To the surprise of many, the first
executive order put out by
President Moon Jae-in was to
create a new committee directly
under his stewardship to help encourage
job creation in Korea. Immediately after its
inception, the committee, which was headed
by the president himself, announced its
first 100-day plan on June 1.
The plan contains a variety of measures but the main message is clear—the government is wholeheartedly dedicated to creating jobs, not just in the public sector but also in the private sphere. More specifically, the plan emphasizes first that every government project will be evaluated and determined by how much it contributes to job creation. Second, it stresses that the private sector will be provided more incentives as well as tax benefits, according to its contribution to job creation. The first measure is called the Employment Effect Evaluation System and the second is called the System of Incentive for Employment. There are other important elements in the plan such as the creation of a new government ministry for small and venture businesses and a committee for the Fourth Industrial Revolution. But the most striking and audacious announcement in the plan is to hire 12,000 public workers in 2017 and 174,000 by the end of 2022.
The notable attempt of hiring more public workers by the Moon Jae-in administration was an immediate response to “growth without employment” in the private sector. The president also understands that it is his constitutional obligation to address this problem without hesitation. The constitution proclaims an individual the right to work and maintain decent human livelihood. Not having a job equates to not having enough spending income, further stagnating economic growth. Slow growth then will translate into even fewer jobs in the economy, rendering a vicious circle. Immediate and drastic action was necessary. If there is no
employment in the private sector, then the
president believes the public sector has to
do something right away. By having hired
more people in the public sector, he
believes more income of the newly
employed will be spent on consumption,
and the economy will thus grow faster.
This act of directly creating more jobs in the public sector to cut the vicious circle of ‘no growth, no job, no income’ is a story unheard of in traditional economic text books. There has been a theory of effective demand by Sir Keynes in the 1930s, or supply-side deregulation in the 1980s. There has also been a series of discussions about the income based growth economics in recent years, but those were mostly about projects or the private sector, not like the direct public hiring process that President Moon and the Job Creation Committee is dedicated to. This really is something new and everybody wants it to succeed.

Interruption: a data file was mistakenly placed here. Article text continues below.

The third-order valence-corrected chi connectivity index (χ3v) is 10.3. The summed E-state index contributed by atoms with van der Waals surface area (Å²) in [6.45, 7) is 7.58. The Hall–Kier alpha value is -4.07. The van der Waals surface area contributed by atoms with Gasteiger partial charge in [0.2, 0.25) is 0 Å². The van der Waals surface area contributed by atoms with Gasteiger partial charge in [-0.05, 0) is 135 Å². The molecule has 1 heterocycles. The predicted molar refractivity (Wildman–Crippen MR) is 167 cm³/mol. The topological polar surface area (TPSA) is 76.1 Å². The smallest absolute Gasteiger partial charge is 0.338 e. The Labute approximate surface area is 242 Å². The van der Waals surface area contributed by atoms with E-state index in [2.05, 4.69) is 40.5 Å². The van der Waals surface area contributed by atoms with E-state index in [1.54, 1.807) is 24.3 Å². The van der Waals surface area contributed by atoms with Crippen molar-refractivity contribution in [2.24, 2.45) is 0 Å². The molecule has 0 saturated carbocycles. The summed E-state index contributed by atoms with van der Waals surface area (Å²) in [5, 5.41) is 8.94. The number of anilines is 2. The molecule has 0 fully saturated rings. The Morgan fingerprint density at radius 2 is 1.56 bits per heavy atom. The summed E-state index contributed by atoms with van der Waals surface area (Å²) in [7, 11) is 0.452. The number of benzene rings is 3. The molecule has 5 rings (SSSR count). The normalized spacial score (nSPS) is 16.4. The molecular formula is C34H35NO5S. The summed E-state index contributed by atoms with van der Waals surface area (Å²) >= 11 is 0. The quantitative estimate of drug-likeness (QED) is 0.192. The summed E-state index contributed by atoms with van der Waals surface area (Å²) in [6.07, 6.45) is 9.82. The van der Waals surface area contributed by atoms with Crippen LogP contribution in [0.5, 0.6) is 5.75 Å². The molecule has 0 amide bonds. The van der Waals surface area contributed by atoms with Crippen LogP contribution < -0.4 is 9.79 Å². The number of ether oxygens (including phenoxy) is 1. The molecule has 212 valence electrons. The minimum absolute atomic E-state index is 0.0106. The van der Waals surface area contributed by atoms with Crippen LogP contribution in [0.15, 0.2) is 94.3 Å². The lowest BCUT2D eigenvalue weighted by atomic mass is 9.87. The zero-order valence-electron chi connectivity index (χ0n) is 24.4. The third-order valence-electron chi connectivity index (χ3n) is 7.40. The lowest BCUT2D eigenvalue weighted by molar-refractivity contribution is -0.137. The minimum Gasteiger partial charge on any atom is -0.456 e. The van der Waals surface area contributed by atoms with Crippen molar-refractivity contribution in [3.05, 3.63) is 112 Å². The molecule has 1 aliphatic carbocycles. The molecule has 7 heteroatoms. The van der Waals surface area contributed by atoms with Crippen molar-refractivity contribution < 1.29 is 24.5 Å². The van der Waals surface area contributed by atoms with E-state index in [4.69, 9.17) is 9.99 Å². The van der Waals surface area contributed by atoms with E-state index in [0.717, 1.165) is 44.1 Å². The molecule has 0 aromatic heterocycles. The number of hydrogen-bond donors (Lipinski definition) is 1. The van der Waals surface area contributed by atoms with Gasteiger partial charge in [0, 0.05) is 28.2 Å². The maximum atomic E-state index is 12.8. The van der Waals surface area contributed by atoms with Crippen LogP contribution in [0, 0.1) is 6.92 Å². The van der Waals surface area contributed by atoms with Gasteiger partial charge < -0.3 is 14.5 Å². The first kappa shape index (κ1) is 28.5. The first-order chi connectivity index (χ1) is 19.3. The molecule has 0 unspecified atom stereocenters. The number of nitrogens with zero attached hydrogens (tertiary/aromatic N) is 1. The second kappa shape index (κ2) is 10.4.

Most criticism of the Committee’s 100- day plan has been directed toward the concern about the integrity of the national budget. Although approximately KRW 11 trillion (USD 9.65 billion) in this year’s supplementary budget has not added onto national debt at all, 174,000 new public workers by 2022 will definitely put a permanent denture on the national spending. Assuming the average annual salary of a public worker is KRW 30 million (USD 26,310), the total payroll alone will cost KRW 5.22 trillion (USD 4.58 billion) per year. If all the benefits, social insurance and fund subscription for new public workers are included, then the total burden will easily hit over KRW 10 trillion (USD 8.77 billion) a year. That is the perennial burden for perpetuity. Considering the fact that the Korean national budget has recorded deficits for most of the last decade, and that the national budget should follow the guidelines set by the National Budgetary Soundness Act, this increased public payroll burden will significantly encroach upon the
spending of other government projects in the future. Other critics point out that the salary
income of those newly hired public workers
will not have asmuch growth impact as other traditional government spending
projects, because most of them have to
pay off their previous borrowings or interests
thereof, causing workers to spend less
on personal consumption.
Concerns about the national budget and the less-than-expected growth multiplier are indeed legitimate concerns regarding the 100-day plan. But we should not forget various critical public services in Korea, including public education, national health services, safety infrastructure, public housing, unemployment insurance and services for children and the elderly, still have room for improvement. Therefore, it is imperative to upgrade the level of these public services, and it is also crucial to hire more people in this sector. The hiring of more people in the public sector goes beyond economic growth or the national budget; it’s about elevating Korea so that it can truly be on par with advanced economies.
As such, the government should carefully design the priority of public services to be implemented and also detail the financial consequences of public works. Only under those premises can the government legitimately take bold actions to provide more jobs and better public services to make Korea a more ideal country. There are challenges and obstacles ahead, of course, but everyone is hoping this audacious 100-day plan is the boost that Korea needs.